Le Marche (pronounced lay Mar-kay) is a region in central Italy that borders the Adriatic Sea to the east and the Apennines to the west. Le Marche borders Emilia-Romagna to the north, Tuscany, Umbria and Lazio to the west, and Abruzzi to the south. The terrain is mostly hills and mountains once you get away from the coast. The area has a long history matching most of the historic conquests of Italy: it was occupied by the Gaul’s, colonized by the Romans, later it was invaded by the Goths and Lombard’s, then by Charlemagne. It was then mostly a papal state before finally being annexed in the mid-1800’s by the kingdom of Italy.
As in its culture, the wines of the Marche have been influenced by its neighbors and subjugators. Although Le Marche makes equal amounts of red and white wine, it is the white wines made from the Verdicchio grape that have long been famous from this region. More recently, the reds from Sangiovese and/or Montepulciano grapes have garnered attention. There is a new group of wines, however, that is winning critical acclaim. For lack of a better term, these can be called Super Marche wines (a takeoff on the term Super Tuscan). Most of these are released with an IGT designation and simply labeled as Rosso (Red) wines. There are some excellent wines being made with great looking labels and cool names. Normally, I am not a fan of modern wines with cool labels, but when the wine inside is even better, it bears paying attention.
Some of my favorite “Super” Marche wines come from Fattoria Le Terrazze. The winery is not new however. It was established by the Terni family in 1882 on 150 hectares of land near the small fishing village of Numana where the climate is conducive to making great wines. The vineyards are close enough to the sea to get cool breezes, and protected from harsher climates by Mount Conero, a promontory overlooking the Adriatic Sea. The winery is managed by Antonio Terni. Although he is the grandson of the founder of the winery, he is an Argentinean born Jew. Prior to taking over the family winery, Antonio worked as a nuclear engineer. With the help of Attilio Pagli, consulting enologist, Antonio has modernized the winery and its offerings. He also has added international varietals such as Chardonnay, Merlot and Syrah.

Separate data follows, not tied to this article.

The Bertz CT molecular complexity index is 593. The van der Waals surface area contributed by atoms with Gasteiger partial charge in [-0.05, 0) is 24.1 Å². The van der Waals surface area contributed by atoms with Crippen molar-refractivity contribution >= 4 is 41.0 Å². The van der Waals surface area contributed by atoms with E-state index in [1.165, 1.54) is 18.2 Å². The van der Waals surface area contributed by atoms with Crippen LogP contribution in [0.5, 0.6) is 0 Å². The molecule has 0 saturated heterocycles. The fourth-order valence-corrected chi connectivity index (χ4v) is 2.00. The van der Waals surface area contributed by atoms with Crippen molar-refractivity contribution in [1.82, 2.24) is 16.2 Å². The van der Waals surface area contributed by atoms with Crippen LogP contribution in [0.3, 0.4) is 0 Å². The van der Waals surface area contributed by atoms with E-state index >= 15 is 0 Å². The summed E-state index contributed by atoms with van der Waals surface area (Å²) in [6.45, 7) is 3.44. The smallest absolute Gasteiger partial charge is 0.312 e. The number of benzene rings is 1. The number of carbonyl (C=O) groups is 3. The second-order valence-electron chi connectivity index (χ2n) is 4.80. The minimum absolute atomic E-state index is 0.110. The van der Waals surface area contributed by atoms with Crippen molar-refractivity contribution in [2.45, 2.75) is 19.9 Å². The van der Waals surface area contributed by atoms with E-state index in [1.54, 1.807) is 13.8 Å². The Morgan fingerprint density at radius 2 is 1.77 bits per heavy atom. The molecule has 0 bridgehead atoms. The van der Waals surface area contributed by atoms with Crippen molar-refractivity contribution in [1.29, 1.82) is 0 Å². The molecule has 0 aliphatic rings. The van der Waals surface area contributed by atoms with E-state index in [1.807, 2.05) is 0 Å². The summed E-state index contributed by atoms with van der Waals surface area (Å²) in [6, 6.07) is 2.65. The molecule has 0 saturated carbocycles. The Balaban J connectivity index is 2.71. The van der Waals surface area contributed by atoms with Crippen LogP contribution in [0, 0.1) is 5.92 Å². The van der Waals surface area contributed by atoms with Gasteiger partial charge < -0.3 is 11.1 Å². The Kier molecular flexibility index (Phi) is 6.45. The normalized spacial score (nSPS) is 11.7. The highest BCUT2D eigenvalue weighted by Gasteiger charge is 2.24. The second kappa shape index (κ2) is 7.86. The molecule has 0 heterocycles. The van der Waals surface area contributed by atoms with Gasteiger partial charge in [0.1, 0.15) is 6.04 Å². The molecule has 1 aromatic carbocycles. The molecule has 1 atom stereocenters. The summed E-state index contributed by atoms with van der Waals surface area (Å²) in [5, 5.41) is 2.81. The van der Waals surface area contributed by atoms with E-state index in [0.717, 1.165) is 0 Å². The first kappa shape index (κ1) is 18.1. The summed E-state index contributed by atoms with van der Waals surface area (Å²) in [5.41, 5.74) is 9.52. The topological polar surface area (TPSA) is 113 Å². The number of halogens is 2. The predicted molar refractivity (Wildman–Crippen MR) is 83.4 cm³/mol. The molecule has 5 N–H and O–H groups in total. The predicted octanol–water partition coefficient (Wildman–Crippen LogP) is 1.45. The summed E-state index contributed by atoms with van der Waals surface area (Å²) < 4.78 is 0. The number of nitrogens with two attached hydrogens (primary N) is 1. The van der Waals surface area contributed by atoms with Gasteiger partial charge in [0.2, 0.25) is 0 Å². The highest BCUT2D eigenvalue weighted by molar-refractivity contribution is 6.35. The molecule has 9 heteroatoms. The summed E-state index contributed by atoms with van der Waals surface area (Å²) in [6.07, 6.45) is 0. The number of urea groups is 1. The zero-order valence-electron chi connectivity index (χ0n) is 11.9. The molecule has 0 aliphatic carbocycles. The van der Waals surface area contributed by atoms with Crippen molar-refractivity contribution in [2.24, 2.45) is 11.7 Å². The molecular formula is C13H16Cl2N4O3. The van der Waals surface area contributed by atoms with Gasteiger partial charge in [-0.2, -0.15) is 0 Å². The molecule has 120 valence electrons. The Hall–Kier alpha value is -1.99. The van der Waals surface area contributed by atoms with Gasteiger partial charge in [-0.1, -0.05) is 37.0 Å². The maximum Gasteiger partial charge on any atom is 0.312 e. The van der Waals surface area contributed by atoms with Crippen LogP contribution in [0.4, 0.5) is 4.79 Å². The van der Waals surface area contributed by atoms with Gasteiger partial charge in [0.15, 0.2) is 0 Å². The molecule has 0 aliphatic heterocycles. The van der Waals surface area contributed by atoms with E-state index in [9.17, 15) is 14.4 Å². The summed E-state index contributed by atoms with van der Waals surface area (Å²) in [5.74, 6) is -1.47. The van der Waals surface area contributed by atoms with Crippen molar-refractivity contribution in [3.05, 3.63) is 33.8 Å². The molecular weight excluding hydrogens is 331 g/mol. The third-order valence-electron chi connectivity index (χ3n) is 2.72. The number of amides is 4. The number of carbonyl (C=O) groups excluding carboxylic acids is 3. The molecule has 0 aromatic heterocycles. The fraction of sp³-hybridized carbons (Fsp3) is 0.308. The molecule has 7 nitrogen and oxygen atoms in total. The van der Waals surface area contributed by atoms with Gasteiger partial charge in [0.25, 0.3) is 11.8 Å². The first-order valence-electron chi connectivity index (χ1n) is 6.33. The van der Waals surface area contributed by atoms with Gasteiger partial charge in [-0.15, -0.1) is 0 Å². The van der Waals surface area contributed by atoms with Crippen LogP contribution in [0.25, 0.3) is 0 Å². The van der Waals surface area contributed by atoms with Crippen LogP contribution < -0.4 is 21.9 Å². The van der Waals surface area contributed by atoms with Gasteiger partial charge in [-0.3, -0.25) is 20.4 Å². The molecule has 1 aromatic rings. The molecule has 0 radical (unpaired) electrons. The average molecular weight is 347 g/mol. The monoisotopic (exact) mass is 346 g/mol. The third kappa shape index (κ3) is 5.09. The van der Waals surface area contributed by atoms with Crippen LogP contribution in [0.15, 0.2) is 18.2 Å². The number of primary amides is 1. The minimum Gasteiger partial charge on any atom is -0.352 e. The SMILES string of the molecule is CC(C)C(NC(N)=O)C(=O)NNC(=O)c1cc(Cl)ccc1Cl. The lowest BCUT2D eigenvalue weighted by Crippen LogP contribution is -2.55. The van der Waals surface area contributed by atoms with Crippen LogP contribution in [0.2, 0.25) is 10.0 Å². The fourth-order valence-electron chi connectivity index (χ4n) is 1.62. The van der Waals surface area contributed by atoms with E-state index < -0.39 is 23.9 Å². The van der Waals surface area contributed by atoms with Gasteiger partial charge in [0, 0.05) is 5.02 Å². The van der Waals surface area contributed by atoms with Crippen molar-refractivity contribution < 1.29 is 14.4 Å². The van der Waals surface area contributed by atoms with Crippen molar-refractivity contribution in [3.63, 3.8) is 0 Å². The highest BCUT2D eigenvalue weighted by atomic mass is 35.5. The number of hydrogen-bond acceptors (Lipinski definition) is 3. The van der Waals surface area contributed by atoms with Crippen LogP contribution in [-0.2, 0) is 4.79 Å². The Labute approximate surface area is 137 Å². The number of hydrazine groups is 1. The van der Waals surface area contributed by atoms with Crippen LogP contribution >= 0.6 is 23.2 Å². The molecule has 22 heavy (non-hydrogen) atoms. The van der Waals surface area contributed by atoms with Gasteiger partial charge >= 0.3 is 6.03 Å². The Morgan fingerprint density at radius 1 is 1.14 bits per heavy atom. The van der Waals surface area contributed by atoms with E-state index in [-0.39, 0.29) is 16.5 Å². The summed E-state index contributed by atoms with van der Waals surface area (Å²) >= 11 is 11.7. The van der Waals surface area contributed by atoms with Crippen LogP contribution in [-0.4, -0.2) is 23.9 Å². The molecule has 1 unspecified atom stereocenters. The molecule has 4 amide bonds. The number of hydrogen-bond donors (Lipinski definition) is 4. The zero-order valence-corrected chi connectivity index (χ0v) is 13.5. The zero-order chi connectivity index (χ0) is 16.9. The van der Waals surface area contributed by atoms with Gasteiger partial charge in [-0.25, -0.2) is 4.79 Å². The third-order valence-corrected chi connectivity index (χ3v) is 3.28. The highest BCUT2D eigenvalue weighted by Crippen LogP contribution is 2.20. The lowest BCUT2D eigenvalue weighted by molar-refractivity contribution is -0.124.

In 1997 Terni decided he wanted to do something different. He took some of his best barrels of the Rosso Conero and released them with the name “Visions of J”. This is based on the name of one of his favorite Bob Dylan songs, Visions of Johanna from the 1966 Blonde on Blonde album. The wine was awarded Tre Bicchieri Award from Gambero Rosso (Italy’s most important wine guide). Visions of J carries the Conero DOCG and is only made in the best vintages including the most recent release of the 2004 vintage. It is 100% Montepulciano. The grapes are macerated on their skins for 21 days in steel vats after which the wine is allowed to mature in small new oak barrels for twelve months before bottling. Then the bottled wine is aged for an additional 12 months before release. Only about 400 or so cases are produced. Expect to pay $80 or more for this excellent wine.